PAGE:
Latest Jobs Report Details Grim Times for Tech
2016 was not a hallmark year for tech industry jobs. According to the latest report by outplacement firm Challenger, Gray & Christmas, 18 percent of all jobs lost last year were in the tech industry. All told, tech layoffs were up 21 percent from the year before, but here's the kicker: job cuts were down 21 percent in 2015. That means there was a 42 percent change in the last two years.
What the what?
It seems that as companies scramble to navigate the digital transformation, throwing spaghetti on the business model wall to see what sticks, job cuts are an inevitability no matter what strategy they take. Dell cut thousands of jobs when it acquired EMC last year, proving that becoming the biggest tech behemoth in history doesn't actually lead to a correspondingly big workforce. Companies like HP, on the other hand, have shed business units in order to stay nimble and maintain a laser focus on core capabilities, also resulting in thousands of layoffs.
“Thousands more are still to come, especially as companies shift focus to cloud-based computing and smartphones. Last year, we saw significant cuts from traditional equipment and hardware manufacturers,” said John A. Challenger, chief executive officer of Challenger, Gray & Christmas, Inc.
To those of us in the channel who have been first-hand witnesses to the havoc wreaked by these paradigm shifts, the figures are unsurprising. Intel alone laid off 12,000 workers in 2016, a full 11 percent of its workforce. Cisco cut 5,500 jobs, Microsoft eliminated 4,700 positions and HP announced plans to lay off between 3,000 and 4,000 employees over the next three years.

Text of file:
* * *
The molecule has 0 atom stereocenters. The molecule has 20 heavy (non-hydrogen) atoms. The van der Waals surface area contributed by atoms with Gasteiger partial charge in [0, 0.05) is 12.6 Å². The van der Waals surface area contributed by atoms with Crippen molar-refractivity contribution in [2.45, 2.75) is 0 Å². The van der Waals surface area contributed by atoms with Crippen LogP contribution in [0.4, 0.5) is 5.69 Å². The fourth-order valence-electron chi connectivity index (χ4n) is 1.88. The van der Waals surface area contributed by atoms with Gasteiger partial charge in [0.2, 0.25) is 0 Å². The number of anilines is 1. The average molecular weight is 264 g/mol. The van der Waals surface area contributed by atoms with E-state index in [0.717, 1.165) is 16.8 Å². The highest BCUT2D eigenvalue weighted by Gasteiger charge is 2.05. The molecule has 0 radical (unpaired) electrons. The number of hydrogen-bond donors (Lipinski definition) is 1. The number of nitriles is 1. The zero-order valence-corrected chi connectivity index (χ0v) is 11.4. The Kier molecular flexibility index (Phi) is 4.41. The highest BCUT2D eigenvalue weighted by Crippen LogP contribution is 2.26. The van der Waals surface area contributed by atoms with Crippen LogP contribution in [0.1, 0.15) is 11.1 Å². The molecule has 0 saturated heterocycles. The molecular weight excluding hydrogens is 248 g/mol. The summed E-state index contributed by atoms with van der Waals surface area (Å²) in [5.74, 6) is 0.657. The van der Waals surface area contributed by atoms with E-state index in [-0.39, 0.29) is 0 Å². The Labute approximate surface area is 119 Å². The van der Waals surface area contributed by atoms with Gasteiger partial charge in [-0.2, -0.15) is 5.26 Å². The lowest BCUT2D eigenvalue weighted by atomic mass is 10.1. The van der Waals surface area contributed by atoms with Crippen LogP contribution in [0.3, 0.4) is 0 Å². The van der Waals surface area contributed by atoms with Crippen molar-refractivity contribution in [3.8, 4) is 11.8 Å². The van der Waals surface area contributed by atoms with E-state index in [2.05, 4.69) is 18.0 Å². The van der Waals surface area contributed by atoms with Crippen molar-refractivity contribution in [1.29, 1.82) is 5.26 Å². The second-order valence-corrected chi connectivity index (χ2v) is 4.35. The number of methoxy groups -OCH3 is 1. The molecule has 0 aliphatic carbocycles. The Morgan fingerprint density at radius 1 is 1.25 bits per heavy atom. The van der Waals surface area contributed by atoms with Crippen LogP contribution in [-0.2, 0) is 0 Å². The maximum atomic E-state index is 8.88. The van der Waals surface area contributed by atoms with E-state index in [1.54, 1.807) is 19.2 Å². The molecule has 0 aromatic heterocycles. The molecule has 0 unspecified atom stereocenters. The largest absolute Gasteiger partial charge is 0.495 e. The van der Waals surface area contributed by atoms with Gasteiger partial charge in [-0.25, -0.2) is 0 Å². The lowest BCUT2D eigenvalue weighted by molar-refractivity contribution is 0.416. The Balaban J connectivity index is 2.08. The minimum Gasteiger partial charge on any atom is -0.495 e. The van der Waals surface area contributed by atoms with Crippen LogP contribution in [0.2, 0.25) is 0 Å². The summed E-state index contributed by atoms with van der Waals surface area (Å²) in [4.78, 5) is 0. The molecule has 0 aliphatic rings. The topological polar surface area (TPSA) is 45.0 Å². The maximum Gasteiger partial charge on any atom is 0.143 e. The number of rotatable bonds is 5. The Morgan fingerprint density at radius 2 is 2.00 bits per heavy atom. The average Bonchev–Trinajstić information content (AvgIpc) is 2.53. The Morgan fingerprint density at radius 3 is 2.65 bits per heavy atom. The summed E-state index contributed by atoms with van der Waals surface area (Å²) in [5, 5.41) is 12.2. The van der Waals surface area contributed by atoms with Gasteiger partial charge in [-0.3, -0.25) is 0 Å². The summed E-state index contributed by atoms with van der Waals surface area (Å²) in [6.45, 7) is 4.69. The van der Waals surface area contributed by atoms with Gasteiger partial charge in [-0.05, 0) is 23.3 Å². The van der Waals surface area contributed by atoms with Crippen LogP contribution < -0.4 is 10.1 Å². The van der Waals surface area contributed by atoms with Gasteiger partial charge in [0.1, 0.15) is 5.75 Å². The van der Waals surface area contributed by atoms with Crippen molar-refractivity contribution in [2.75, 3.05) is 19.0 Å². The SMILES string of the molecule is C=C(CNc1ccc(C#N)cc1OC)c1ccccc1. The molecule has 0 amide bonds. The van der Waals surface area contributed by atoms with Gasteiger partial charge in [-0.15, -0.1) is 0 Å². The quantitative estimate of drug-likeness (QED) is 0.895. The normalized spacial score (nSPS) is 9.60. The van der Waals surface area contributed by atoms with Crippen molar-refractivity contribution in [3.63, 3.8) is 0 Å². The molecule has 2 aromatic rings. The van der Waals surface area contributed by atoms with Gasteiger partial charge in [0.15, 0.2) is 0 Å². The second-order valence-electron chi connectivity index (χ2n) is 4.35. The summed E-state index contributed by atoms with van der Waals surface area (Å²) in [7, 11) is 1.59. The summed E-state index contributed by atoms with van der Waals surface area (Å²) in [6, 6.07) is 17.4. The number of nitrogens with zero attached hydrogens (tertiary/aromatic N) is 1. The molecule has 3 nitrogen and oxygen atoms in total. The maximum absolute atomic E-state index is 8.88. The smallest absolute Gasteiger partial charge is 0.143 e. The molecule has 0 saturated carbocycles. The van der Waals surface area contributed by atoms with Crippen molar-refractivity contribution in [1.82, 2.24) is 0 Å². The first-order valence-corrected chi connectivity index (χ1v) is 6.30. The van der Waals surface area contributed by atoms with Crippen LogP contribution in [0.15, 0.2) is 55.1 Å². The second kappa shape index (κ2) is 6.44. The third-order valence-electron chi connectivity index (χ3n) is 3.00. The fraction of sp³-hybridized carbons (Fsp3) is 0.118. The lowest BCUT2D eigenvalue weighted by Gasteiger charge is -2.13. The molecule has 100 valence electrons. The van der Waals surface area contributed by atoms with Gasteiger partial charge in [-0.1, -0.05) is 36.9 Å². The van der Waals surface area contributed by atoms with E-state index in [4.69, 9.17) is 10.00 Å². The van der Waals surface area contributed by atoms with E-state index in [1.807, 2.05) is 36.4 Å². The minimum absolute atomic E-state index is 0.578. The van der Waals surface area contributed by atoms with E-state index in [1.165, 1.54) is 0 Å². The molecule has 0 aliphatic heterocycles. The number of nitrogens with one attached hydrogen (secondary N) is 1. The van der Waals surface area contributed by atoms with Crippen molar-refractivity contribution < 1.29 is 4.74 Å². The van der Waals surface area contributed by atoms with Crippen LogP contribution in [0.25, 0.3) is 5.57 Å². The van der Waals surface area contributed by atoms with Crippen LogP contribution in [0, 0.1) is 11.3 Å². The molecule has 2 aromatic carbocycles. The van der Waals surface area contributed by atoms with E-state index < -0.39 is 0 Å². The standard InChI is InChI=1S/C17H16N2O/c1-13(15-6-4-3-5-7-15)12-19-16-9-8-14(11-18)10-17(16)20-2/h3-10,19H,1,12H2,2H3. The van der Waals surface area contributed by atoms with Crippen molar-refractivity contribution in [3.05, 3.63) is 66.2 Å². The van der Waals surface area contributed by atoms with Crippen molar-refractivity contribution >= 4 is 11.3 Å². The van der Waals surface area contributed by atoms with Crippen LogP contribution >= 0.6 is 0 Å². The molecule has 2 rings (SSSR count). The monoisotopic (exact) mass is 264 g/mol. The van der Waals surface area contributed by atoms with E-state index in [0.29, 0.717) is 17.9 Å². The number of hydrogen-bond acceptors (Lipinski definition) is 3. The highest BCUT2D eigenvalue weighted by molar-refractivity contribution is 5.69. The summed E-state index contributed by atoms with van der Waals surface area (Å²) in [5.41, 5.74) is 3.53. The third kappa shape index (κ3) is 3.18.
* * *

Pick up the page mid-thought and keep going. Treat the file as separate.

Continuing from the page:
As the rise of mobile and cloud computing continue to clash with the decreased demand for PCs and other computing hardware, we likely haven't seen the last announcement of massive job cuts as companies restructure. But there are new technologies and emergent trends on the horizon that will pick up at least some of the slack. After all, tech is by far the most valuable of industries. Last year, the top five most valued companies on the stock market were all tech companies. And more and more non-traditional companies are rebranding themselves as technology enterprises in industries from manufacturing to healthcare.
Things may get worse before they get better, and we'll likely need some massive re-education and placement efforts to bring the newly unemployed tech workforce and the tech skills gap into alignment. Challenger also highlighted the impact of the Trump administration's policy toward immigrants and H1-B visa-holders will have on this issue.
“It is likely this kind of job cutting will continue in 2017, as new technologies cause tech giants to shift and pivot. The challenge for these companies, as it has always been, will be finding the skilled labor to keep up with the pace of change. The president’s plan to reform access to work visas may significantly impact how tech companies recruit and retain talent,” said Challenger.
Indian engineers, coders, and other tech workers received about 70 percent of H1-B visas issued in 2015, and according to the Brookings Institute, 27,000 H1-B visa holders work in Silicon Valley.
“If any industry in the United States suddenly lost thousands of skilled laborers, it would have an immediate impact on operations and innovation. If this occurs in the tech sector, where innovation is the lifeblood of the industry, it could not only disrupt normal processes, but also significantly threaten the industry as a whole,” said Challenger.